Cameca: I will be using an incubator kitchen in my area on a shift-by-shift basis (The Entrepreneur Space). Not too many of their customers are cake bakers – so the incubator has cake pans I can use, as well as additional equipment. I pretty much just have to schedule time to bake and bring in my ingredients. My friend’s husband goes to Restaurant Depot, so that is one way I can get wholesale ingredients. So I have no overhead cost unless I have a customer order.
Kathryn: What if this takes off, what would be your next step for production?
Cameca: Next, I would sign a lease for monthly space at an incubator kitchen that would be open 24 hours a day. After that, I would try to rent and renovate a studio space for a commercial kitchen. I think that jumping to a retail storefront as a next step is too expensive.
Kathryn: What does the incubator require besides the fee for the 8-hour production shift?
Cameca: In addition to the application, the incubator requires: 1) a security deposit; 2) proof of insurance (including worker’s compensation if applicable; 3) Food Handler’s certificate; 4) business registration and tax ID number; and 5) emergency contact information.
After I start using the kitchen I will apply for the 20C Food Processing Establishment License.
Kathryn: How are you marketing your new business?
Cameca: After France, I am meeting a high school friend of mine shortly to work on the website and Facebook page. I am trying to obtain some free PR through doing competitions and charity events. I will make samples for a charity event for 500 people in June, so I am hoping to have brochures ready by then with the website up live. Another strategy I plan to try is advertising in small local papers. Friends are also already helping me with referrals. And I’ve been trying to take my own photos of all my cakes, to help get the website and Facebook pages up and my brochures ready.
Kathryn: How many flavors of cakes are you offering, and are you doing tastings?
Cameca: I have about 7 standard flavors, but I will customize. I do tasting consultations and that cost is included in the final proposal to the client. So far, most of my current customers want round, tiered cakes with fondant and “wow” colors. Maybe from watching TV!
Kathryn: What kind of deposit do you require?
Cameca: Currently I collect 25%, but I am considering going to 50% upfront.
Kathryn: Cameca, I hate to ask, but how are you financing this? You rent your apartment now, right? How are you going to be able to pay for all of this?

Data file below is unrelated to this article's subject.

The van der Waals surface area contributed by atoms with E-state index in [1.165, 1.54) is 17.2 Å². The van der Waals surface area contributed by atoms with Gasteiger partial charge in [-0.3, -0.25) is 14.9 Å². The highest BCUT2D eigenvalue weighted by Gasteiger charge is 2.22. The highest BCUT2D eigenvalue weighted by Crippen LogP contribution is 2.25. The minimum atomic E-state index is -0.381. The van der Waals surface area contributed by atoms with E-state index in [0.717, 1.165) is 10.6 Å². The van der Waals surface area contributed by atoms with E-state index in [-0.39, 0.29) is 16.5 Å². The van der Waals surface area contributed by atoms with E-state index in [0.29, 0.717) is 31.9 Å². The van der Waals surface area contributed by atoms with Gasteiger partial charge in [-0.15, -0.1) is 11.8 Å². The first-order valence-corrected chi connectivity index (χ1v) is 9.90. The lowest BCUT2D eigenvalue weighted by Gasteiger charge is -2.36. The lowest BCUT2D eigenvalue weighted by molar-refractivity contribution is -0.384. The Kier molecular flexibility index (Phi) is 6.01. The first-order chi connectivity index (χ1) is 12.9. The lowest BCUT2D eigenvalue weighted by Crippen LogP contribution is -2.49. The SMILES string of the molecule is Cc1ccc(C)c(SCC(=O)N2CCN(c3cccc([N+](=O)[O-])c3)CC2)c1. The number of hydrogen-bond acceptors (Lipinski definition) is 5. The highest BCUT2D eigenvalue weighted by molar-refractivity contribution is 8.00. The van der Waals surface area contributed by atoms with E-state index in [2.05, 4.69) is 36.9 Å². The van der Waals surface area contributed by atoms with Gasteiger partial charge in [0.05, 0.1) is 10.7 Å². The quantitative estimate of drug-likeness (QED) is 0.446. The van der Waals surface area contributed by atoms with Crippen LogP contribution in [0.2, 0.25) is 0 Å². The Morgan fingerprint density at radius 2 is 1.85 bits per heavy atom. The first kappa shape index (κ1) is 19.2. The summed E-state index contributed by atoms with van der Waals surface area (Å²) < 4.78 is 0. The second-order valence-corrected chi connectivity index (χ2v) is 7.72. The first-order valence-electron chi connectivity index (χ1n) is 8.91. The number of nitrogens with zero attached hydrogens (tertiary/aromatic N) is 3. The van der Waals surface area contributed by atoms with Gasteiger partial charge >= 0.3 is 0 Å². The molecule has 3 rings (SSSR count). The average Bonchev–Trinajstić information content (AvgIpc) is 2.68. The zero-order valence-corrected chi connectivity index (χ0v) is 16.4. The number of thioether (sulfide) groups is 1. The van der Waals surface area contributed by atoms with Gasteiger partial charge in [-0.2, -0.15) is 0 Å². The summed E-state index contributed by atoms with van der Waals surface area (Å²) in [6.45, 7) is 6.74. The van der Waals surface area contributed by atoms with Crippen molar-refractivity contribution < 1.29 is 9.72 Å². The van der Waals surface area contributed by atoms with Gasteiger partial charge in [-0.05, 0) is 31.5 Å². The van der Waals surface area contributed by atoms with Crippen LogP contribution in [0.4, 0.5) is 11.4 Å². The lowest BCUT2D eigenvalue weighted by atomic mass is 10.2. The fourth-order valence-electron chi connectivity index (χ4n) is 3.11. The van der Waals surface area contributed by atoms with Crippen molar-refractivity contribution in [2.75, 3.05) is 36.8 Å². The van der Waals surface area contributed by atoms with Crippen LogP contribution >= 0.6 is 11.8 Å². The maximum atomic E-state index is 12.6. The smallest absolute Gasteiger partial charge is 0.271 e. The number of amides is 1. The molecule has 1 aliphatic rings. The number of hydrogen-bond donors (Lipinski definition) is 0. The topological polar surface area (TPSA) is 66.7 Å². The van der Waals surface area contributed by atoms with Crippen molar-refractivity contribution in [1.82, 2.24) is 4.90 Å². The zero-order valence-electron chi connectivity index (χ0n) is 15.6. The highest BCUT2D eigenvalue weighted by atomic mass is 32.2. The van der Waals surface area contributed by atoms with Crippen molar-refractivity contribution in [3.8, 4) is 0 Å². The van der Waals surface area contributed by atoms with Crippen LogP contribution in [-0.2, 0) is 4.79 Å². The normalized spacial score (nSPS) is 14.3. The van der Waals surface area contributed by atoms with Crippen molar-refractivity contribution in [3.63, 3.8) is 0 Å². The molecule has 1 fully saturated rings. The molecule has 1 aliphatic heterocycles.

Cameca: I have some savings from my prior job in the finance industry that will cover me a few months, and some employee stock that will be automatically liquidated shortly since I am leaving. This, together with the rehire policy from my employer (since I left on good terms), is my safety net. The stock sale may actually generate some tax losses, so I am hoping that I will not have to pay any taxable income penalty.
I also still have a part-time (evening and weekend) job that I got after my externship that will be continuing, for now. And I’m lucky it allows flexibility in scheduling, because it’s in catering and I can tell them when I’m available, and when I’m not. If I had to start working there full-time, the catering job would pay for my rent.
Kathryn: So what words of advice would you give to some other person, like a recent graduate, who thinks they might also be ready to make this kind of a move?
Cameca: Think everything out. You need a plan prior to doing anything. Don’t just quit your day job without a plan – if you work for someone, find out what that company’s termination procedure is. In some positions, you might be vested. Determine if this the right time strategically to leave, or if you wait a bit longer is it more beneficial to you in terms of future retirement pay? Do you have any unpaid vacation days that they will owe you based on how many years you’ve worked there? And finally, how many months will all of that accumulate to help pay your production and living space rent(s)?
Kathryn: OK Cameca, those are very useful questions that anyone else in your shoes who is considering jumping into this industry on your own should be ask themselves.
Thanks for sharing those thoughts, and we’d like to follow-up with you in a few months of baking cakes in the incubator kitchen!